30 August 2013

Walk on air against your better judgement.

Where to begin? Seamus Heaney's writing has been with me for ever it seems. In so many ways his voice is Ireland to me. The gentleness, the quiet firmness, the soft voice with a strong message, the sadness behind the laughter, the courtesy throughout. Oh, he will be missed.

On 31 August 1993 when the IRA had announced its ceasefire (which eventually led to the Good Friday Agreement) Seamus Heaney had spent all afternoon listening to the radio hoping for words that would do justice to the event but instead had only felt more and more claustrophobic with all the meaningless chatter from politicians and commentators. So he went outside to collect his thoughts and suddenly a flap opened somewhere in the back of my head and the light came in. 
I remember that I started to cry when I read this sentence. Just one sentence that says it all, the anger and pain and the hope to finally be able and overcome 25 years of darkness, the terrible suffering caused and endured by all parties involved, the deaths and the hatred.

In 2009, it seemed that all of Ireland was celebrating his 70th birthday with him. On the day itself, the 13th April, Ireland's national radio station played the 15 CDs of Seamus Heaney reading his own poetry all day long. We were driving along the Connemara coast that day, a calm and sunny day with a clear sky, listening to his voice with just a hint of Northern Ireland accent. And whenever we stopped and rolled down the window to smell the sea, we could hear him from the other cars parked along the pier and later on, in the pub in Roundstone over the loudspeakers. 
A week later as I was queueing for the check in at Dublin airport, taking off my boots for some ludicrous security clearance, there he was again, this time a rerun of him reading his poem St. Kevin and the Blackbird on The Late Late just after he had received the Nobel Prize in 1995. Where else would you have a poet laureate addressed as just Seamus and thus expressing the admiration and the respect and the love that surely was felt by all who watched.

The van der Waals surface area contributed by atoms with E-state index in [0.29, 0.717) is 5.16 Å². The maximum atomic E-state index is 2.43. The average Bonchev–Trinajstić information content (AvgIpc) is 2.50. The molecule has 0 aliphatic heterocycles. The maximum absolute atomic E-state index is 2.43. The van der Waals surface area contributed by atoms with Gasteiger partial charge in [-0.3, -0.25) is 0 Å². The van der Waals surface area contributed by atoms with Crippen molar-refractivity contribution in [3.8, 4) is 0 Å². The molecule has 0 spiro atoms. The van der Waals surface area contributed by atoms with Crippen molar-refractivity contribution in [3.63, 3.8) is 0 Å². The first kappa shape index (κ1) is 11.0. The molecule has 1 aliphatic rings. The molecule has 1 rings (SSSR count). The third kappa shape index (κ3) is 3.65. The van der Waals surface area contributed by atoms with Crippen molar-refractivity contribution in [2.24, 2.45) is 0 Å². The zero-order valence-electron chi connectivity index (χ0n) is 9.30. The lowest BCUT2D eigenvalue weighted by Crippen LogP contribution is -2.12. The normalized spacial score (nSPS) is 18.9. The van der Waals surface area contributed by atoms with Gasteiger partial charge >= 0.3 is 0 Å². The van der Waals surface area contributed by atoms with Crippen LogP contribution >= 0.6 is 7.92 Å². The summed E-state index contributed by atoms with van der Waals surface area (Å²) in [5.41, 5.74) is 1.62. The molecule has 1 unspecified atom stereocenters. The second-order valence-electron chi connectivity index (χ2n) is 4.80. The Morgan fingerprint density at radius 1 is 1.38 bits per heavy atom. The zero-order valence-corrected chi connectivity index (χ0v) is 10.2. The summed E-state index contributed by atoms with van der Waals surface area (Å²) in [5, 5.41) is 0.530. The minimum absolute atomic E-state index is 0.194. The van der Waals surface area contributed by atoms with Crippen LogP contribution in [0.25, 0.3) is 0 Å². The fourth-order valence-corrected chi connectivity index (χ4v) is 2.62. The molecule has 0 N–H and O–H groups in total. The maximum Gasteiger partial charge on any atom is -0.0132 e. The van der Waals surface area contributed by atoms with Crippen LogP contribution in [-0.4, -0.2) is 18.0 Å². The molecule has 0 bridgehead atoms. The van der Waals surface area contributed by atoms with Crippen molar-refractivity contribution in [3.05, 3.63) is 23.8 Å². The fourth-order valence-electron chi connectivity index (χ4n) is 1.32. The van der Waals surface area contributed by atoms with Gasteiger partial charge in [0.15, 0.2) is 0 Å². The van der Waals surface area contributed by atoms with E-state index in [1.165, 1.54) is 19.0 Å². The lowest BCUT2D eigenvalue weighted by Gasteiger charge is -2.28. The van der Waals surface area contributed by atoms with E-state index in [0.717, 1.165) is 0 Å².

So walk on air against your better judgement
Establishing yourself somewhere in between
Those solid batches mixed with grey cement
And a tune called "The Gravel Walks" that
conjures green.


am said...

Thank you for the things you write here.


Fire Bird said...

yes, thank you

L."Wren" Vandever said...

I am fairly new to his poetry--I only started reading it when I was researching the Troubles for a book I hope one day to finish. His words charmed and repelled me at the same time; the blend, though, was a sort of difficult awe. Much the same as I feel about Ireland herself, north and south alike. She's a country of sharp contrasts and whimsey.

I've been reading more of Mr Heaney's work since his passing--I keep finding it in bits and pieces all over the Internet. The world misses him already, and this one small citizen is opening her mind wider to his words.

Thank you, Sabine.